All related (11)
Hila Segal
VP of Product Marketing, Observe.AI | Formerly Clari, Vendavo, AmdocsMay 29
  1. Listen to sales/CS calls. As a team on 1 you can't be on every call but make it a weekly habit to listen to at least 5-10 calls (you can listen at 1.5 or 2x speed 😊). Be strategic about the calls you listen to - use keyword search or tagging for key topics of interest that are relevant to your business like competitors, pricing, implementation, ROI, etc. This will give you great insights into what your customers and prospects care about and how your team is responding. 
  2. Read G2 reviews. There's so much information shared in these reviews about what your customers like or don't like and what matters to them. You can also make it a fun activity with your CS team - once a quarter host a happy hour and each one reads a couple of reviews out loud (record it and you have a great video to share on social). 
  3. Follow NPS comments. If your team is running NPS surveys, comments left by your customers are also a great source of intel. You can btw, easily turn these comments into customer quotes that once approved can be used in your marketing content, social, sales deck, etc. As a marketing team of 1, you need to multiply yourself so this will allow you to kill 2 birds with one stone. 
  4. Set a goal for yourself to talk to at least x customers every quarter. It can be a formal interview or just listening in to a customer QBR.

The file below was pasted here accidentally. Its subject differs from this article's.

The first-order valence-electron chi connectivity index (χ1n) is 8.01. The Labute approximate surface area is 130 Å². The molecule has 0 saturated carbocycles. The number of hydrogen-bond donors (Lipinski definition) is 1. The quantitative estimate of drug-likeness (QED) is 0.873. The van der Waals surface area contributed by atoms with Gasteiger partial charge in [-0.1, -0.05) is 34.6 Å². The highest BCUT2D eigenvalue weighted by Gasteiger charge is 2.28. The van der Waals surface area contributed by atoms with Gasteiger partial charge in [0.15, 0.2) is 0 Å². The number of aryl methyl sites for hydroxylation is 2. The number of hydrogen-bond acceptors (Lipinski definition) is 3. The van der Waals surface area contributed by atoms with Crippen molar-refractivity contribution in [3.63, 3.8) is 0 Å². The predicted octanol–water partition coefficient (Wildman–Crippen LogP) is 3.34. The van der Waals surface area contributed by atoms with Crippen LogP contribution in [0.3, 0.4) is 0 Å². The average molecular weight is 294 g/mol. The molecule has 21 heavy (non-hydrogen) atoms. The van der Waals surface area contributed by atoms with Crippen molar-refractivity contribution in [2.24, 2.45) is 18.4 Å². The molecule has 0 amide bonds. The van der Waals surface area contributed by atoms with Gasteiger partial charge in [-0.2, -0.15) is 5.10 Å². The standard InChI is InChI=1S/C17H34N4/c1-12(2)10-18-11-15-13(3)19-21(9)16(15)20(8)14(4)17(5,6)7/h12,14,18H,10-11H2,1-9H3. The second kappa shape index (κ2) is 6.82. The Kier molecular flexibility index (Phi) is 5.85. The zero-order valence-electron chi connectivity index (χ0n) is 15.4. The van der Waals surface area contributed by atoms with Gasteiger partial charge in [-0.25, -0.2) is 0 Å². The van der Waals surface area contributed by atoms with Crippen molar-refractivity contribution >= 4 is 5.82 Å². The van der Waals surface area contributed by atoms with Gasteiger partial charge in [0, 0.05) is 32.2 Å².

Nikhil Balaraman
Director, Retailer Product Marketing, InstacartMarch 22

Well first of all, it’s always tough to be a team of one. You are definitely going to have to ruthlessly prioritize and as a team of one, it can be easy to get stuck as the sales content/collateral & product launch factory. So with the spare time that you have, I think a few things that can help you understand the customer a bit better perhaps in order of ease:

  1. Sign up for daily newsletters from the industry trades that you’d want to cover your launches
  2. In those newsletters sign up for the webinars that come thru, or webinars from competitors that you think your target market would be interested in
  3. Set up and automate reports from your CRM to your inbox anytime there are deal notes…things like competitors mentioned, closed won or closed lost reasons – obviously this is dependent on good CRM hygiene, but try and get sales folks to put notes in the system and help them see how it will help you better position products for them to sell
  4. Get on calls, or listen to recordings if you have the tools…this is usually the most helpful way that I’ve found to get into the mind of a prospect/customer whether it’s to sit on calls with sales or customer success and hear how customers are articulating their needs/pain points
  5. Go to industry conferences either as an exhibitor or as an attendee to hear sessions and meet customers in real life!

Good luck!

Anthony Kennada
Chief Marketing Officer, Hopin
I don’t see a difference actually, at least for technology companies. At the end of the day, customers don’t want your product, they want outcomes that your product (and company) help them derive. Few examples: • Uber/Lyft sell the ability to get from point A to point B without a car. The app is just a vehicle (pun intended). • AirBnB sells the ability to belong / feel at home anywhere in the world. • Etc. Start by deeply understanding your persona and work backwards from there. Understand the jobs they’re looking to tackle and how your product and company both have a role to play in conc...